- Markets are attempting to pare losses after a massive sell-off in the wake of
Lehman's bankruptcy filing, the sale of Merrill to Bank of America and the
deterioration of AIG shares. In any case, the financial world is in turmoil
this morning as the tectonic shifts taking place on Wall Street continue to
unwind. The DJIA plunged more than 2.5% on the open before retracing around
1.0%, while the Nasdaq opened down 2.5% and has recovered hand in hand with the
Dow. Oil is trading down $4.50 in mid-morning trading around $96, as initial
assessments of Ike damage seem to be less horrific than feared. Money is
finding its way to Gold but most other commodities are lower.
- Merrill sold itself to Bank of America for $50B in an all-stock deal
(representing about $29/shr v Merrill's closing price on Friday of $17.
05/shr). Traders seem to valuing the deal as rich, as Merrill continues trading
around the $21/shr level and BAC is down about 14%. By adding Merrill's 16,000+
financial advisers to its own staff, the deal would make BAC the largest brokerage in the world with
more than 20,000 advisers and $2.5T in client assets under management. It would
also be the number one underwriter of global high-yield debt, the third largest
underwriter of global equity and the ninth largest adviser on global mergers
and acquisitions. It also gets Merrill's 50% stake in Blackrock, which has $1.
4T in assets under management. BAC CEO Lewis said the Merrill deal will be
mildly dilutive to EPS in 2009 and that BAC will hit breakeven on the deal in
2010. Before the open this morning, S&P lower its credit rating on BAC to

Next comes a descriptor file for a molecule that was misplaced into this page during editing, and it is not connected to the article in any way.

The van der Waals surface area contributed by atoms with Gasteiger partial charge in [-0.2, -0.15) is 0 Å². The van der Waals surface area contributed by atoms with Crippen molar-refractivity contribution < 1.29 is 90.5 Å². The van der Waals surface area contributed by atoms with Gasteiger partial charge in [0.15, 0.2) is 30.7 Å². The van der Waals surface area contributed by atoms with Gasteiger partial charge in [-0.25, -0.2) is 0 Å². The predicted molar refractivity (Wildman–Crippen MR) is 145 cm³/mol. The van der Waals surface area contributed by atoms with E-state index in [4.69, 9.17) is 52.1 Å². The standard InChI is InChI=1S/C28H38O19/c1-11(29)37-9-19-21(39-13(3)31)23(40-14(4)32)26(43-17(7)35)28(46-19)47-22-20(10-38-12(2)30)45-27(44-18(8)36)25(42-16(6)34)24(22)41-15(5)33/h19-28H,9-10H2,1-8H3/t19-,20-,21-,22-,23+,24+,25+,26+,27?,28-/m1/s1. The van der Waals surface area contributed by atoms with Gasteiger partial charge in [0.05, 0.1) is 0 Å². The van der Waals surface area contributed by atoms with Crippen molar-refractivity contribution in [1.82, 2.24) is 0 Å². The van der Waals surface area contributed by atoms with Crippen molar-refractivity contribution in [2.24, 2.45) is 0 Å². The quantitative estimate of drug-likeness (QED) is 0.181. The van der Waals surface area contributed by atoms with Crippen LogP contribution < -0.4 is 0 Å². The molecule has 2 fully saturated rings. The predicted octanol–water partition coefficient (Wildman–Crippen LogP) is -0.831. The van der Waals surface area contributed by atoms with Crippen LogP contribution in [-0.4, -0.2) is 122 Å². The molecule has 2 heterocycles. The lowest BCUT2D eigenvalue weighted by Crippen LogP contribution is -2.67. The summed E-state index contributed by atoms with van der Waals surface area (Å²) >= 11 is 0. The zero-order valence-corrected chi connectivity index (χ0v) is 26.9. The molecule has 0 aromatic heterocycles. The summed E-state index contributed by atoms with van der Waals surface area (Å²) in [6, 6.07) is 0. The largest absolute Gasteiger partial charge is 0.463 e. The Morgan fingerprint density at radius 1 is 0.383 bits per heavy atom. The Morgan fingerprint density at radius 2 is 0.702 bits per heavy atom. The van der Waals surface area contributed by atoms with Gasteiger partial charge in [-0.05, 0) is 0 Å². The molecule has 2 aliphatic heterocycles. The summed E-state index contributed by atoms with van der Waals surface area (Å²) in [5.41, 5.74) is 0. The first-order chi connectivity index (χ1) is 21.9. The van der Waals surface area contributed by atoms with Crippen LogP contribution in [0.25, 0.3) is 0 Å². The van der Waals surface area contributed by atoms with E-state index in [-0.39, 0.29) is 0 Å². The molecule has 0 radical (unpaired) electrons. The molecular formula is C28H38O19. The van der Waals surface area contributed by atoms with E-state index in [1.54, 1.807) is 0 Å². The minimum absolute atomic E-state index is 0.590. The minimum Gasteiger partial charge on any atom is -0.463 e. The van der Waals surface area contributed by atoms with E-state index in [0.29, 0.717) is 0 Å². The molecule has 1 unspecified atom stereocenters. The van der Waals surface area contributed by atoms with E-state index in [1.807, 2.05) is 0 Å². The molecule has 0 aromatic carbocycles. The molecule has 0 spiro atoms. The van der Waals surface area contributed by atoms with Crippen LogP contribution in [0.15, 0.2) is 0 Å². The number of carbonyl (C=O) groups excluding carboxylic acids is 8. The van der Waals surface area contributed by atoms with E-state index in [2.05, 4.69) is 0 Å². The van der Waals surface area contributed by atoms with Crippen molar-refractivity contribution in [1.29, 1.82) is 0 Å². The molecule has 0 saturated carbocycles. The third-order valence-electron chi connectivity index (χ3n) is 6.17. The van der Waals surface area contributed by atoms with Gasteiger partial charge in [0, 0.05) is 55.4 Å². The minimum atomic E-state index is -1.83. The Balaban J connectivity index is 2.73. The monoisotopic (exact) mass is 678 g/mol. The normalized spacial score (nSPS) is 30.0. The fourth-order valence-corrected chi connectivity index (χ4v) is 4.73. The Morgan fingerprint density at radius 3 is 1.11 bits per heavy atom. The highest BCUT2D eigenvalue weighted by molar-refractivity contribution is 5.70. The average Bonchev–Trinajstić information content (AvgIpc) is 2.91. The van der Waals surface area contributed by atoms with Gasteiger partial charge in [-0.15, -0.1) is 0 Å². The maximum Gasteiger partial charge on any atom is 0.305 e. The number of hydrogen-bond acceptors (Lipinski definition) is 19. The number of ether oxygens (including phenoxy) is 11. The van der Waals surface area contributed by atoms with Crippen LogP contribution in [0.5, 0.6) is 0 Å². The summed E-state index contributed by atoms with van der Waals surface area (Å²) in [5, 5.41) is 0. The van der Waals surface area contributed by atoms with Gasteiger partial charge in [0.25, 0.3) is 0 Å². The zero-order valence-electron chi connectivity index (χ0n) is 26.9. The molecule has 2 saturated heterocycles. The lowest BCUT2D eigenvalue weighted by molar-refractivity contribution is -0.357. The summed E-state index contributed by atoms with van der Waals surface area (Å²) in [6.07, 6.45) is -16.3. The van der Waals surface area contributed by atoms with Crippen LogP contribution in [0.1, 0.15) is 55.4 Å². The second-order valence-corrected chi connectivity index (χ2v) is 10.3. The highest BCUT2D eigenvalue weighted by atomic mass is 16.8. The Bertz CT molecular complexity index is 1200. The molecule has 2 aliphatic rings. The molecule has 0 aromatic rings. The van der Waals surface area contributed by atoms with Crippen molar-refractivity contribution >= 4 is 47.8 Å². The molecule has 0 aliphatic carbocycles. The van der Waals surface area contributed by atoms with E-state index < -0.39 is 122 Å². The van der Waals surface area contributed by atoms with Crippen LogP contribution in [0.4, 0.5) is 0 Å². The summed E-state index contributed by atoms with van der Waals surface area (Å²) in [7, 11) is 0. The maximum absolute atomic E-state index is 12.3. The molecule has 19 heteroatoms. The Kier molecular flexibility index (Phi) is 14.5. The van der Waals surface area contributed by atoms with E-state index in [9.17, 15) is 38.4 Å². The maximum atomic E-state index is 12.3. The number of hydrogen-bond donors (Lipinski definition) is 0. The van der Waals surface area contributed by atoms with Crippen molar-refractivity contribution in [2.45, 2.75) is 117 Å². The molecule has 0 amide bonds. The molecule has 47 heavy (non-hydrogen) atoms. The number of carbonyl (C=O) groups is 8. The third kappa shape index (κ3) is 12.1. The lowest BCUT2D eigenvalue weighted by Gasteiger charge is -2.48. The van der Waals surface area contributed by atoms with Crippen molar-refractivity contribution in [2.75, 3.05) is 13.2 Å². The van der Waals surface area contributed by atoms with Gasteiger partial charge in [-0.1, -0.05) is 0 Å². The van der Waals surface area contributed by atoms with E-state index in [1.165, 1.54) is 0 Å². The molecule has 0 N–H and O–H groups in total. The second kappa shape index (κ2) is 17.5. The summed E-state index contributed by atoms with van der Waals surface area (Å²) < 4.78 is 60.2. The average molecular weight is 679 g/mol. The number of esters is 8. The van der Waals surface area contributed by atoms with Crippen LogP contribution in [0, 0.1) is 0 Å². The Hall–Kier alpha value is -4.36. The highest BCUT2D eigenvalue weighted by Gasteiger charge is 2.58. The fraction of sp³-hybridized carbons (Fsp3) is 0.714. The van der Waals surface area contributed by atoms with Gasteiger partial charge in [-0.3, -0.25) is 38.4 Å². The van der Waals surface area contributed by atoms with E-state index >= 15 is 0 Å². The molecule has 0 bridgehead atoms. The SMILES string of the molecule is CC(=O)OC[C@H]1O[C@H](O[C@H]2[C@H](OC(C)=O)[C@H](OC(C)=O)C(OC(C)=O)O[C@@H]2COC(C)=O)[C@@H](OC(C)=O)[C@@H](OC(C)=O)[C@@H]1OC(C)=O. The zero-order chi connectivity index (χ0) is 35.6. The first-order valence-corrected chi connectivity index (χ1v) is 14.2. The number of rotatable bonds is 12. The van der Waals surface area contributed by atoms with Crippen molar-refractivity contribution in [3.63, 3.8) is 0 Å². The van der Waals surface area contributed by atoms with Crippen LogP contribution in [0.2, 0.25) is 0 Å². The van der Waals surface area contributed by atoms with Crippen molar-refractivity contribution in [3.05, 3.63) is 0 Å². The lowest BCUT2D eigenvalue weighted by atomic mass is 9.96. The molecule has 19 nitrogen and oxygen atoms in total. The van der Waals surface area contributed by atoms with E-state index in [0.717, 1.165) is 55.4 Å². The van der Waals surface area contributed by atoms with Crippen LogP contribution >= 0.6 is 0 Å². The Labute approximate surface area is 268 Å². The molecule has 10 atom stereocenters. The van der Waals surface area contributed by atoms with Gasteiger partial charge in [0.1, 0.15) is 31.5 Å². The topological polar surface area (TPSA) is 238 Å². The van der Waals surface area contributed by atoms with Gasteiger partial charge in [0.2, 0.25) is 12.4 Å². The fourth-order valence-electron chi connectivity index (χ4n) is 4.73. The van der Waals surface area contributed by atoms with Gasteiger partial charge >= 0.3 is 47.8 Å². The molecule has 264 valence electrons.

AA- from AA, putting the bank on watch negative. Moody's put the bank's ratings
on review for a possible downgrade.
- Few details have emerged from the Lehman bankruptcy. Apparently the Fed and
Treasury worked behind the scenes to arrange a sale of the firm over the
weekend. Barclays was among the suitors, but the bank apparently walked away
from any deal after the Fed refused to fund a buyout. Bank of America was also
rumored to be in the running, although later events show the found a better
deal elsewhere. Needless to say, time ran out and the New York Times reported
late on Sunday that Lehman would file for bankruptcy protection, which LEH
confirmed early this morning in a press release. According to the Times, parent
company Lehman Brothers Holdings will seek bankruptcy protection, while its
subsidiaries will remain solvent during liquidation. A group of banks will provide
a financial backstop to help provide an orderly winding down of the investment
bank, while the Fed has agreed to accept lower- quality assets in return for
government loans to support the deal. CNBC later reported that Lehman may have
more than $1.0T in outstanding counterparty trades.
- On Saturday media reported on an evolving situation at AIG, as the firm's
executives and various state insurance regulators rushed to arrange a capital
infusion for firm in order to avoid a possible credit downgrade. Reports
specified Monday morning as the time AIG would announce its restructuring plan,
which would likely include the disposal of major assets including its
aircraft-leasing business and other holdings. On Sunday a UBS analyst cut BAC's
price target to $26 from $41 and lowered its Q3 EPS estimate to a loss of
$2.63/shr from loss of $0. 57/shr prior, while noting that the firm has
sufficient funds to meet short- term requirements without raising more capital.
Citigroup and (ironically) Merrill both cut the firm to a hold from buy.
Markets are now awaiting the firm's plan and/or any ratings downgrades. AIG is
down more than 40%. All eyes remain on AIG shares as the stock makes fresh lows
below $6 ahead of an expected announcement from the NY Governor.